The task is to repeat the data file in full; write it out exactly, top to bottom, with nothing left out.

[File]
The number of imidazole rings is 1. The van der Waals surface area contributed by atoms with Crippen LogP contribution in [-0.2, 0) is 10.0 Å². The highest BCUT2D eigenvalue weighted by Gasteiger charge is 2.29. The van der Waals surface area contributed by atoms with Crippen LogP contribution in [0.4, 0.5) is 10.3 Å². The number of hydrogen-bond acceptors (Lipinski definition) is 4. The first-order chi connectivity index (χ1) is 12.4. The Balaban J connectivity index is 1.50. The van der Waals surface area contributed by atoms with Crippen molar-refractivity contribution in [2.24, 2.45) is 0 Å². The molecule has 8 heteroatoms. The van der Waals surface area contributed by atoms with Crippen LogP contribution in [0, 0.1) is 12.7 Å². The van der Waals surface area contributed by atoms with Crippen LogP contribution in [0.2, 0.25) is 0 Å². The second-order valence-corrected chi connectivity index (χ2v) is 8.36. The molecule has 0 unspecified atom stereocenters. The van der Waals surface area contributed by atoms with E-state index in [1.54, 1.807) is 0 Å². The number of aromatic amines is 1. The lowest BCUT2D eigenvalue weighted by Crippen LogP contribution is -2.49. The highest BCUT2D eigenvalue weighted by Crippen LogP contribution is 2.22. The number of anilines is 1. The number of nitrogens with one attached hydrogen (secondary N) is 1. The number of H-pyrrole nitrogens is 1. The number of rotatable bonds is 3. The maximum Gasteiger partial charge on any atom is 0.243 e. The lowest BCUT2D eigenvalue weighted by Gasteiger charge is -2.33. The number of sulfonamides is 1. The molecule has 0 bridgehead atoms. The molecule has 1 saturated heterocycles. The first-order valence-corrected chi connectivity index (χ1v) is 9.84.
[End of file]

The number of imidazole rings is 1. The van der Waals surface area contributed by atoms with Crippen LogP contribution in [-0.2, 0) is 10.0 Å². The highest BCUT2D eigenvalue weighted by Gasteiger charge is 2.29. The van der Waals surface area contributed by atoms with Crippen LogP contribution in [0.4, 0.5) is 10.3 Å². The number of hydrogen-bond acceptors (Lipinski definition) is 4. The first-order chi connectivity index (χ1) is 12.4. The Balaban J connectivity index is 1.50. The van der Waals surface area contributed by atoms with Crippen molar-refractivity contribution in [2.24, 2.45) is 0 Å². The molecule has 8 heteroatoms. The van der Waals surface area contributed by atoms with Crippen LogP contribution in [0, 0.1) is 12.7 Å². The van der Waals surface area contributed by atoms with Crippen LogP contribution in [0.2, 0.25) is 0 Å². The second-order valence-corrected chi connectivity index (χ2v) is 8.36. The molecule has 0 unspecified atom stereocenters. The van der Waals surface area contributed by atoms with E-state index in [1.54, 1.807) is 0 Å². The number of aromatic amines is 1. The lowest BCUT2D eigenvalue weighted by Crippen LogP contribution is -2.49. The highest BCUT2D eigenvalue weighted by Crippen LogP contribution is 2.22. The number of anilines is 1. The number of nitrogens with one attached hydrogen (secondary N) is 1. The number of H-pyrrole nitrogens is 1. The number of rotatable bonds is 3. The maximum Gasteiger partial charge on any atom is 0.243 e. The lowest BCUT2D eigenvalue weighted by Gasteiger charge is -2.33. The number of sulfonamides is 1. The molecule has 0 bridgehead atoms. The molecule has 1 saturated heterocycles. The first-order valence-corrected chi connectivity index (χ1v) is 9.84.